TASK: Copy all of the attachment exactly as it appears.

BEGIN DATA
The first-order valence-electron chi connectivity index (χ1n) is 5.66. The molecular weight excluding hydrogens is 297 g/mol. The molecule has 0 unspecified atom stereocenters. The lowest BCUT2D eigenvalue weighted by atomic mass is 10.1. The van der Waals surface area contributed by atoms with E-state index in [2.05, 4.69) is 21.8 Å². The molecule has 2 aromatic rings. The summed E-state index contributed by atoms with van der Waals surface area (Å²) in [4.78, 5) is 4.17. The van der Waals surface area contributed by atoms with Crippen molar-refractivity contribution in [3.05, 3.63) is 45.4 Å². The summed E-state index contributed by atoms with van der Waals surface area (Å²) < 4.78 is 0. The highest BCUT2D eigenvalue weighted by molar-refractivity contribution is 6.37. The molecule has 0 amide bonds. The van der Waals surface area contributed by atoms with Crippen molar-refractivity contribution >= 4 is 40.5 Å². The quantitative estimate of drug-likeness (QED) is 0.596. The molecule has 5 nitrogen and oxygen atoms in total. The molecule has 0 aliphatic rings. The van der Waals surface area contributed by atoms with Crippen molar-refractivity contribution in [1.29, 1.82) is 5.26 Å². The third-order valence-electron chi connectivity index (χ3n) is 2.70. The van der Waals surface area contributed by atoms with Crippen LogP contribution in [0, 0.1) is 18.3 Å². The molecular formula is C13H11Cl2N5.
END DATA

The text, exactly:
The first-order valence-electron chi connectivity index (χ1n) is 5.66. The molecular weight excluding hydrogens is 297 g/mol. The molecule has 0 unspecified atom stereocenters. The lowest BCUT2D eigenvalue weighted by atomic mass is 10.1. The van der Waals surface area contributed by atoms with E-state index in [2.05, 4.69) is 21.8 Å². The molecule has 2 aromatic rings. The summed E-state index contributed by atoms with van der Waals surface area (Å²) in [4.78, 5) is 4.17. The van der Waals surface area contributed by atoms with Crippen molar-refractivity contribution in [3.05, 3.63) is 45.4 Å². The summed E-state index contributed by atoms with van der Waals surface area (Å²) < 4.78 is 0. The highest BCUT2D eigenvalue weighted by molar-refractivity contribution is 6.37. The molecule has 0 amide bonds. The van der Waals surface area contributed by atoms with Crippen molar-refractivity contribution >= 4 is 40.5 Å². The quantitative estimate of drug-likeness (QED) is 0.596. The molecule has 5 nitrogen and oxygen atoms in total. The molecule has 0 aliphatic rings. The van der Waals surface area contributed by atoms with Crippen molar-refractivity contribution in [1.29, 1.82) is 5.26 Å². The third-order valence-electron chi connectivity index (χ3n) is 2.70. The van der Waals surface area contributed by atoms with Crippen LogP contribution in [0, 0.1) is 18.3 Å². The molecular formula is C13H11Cl2N5.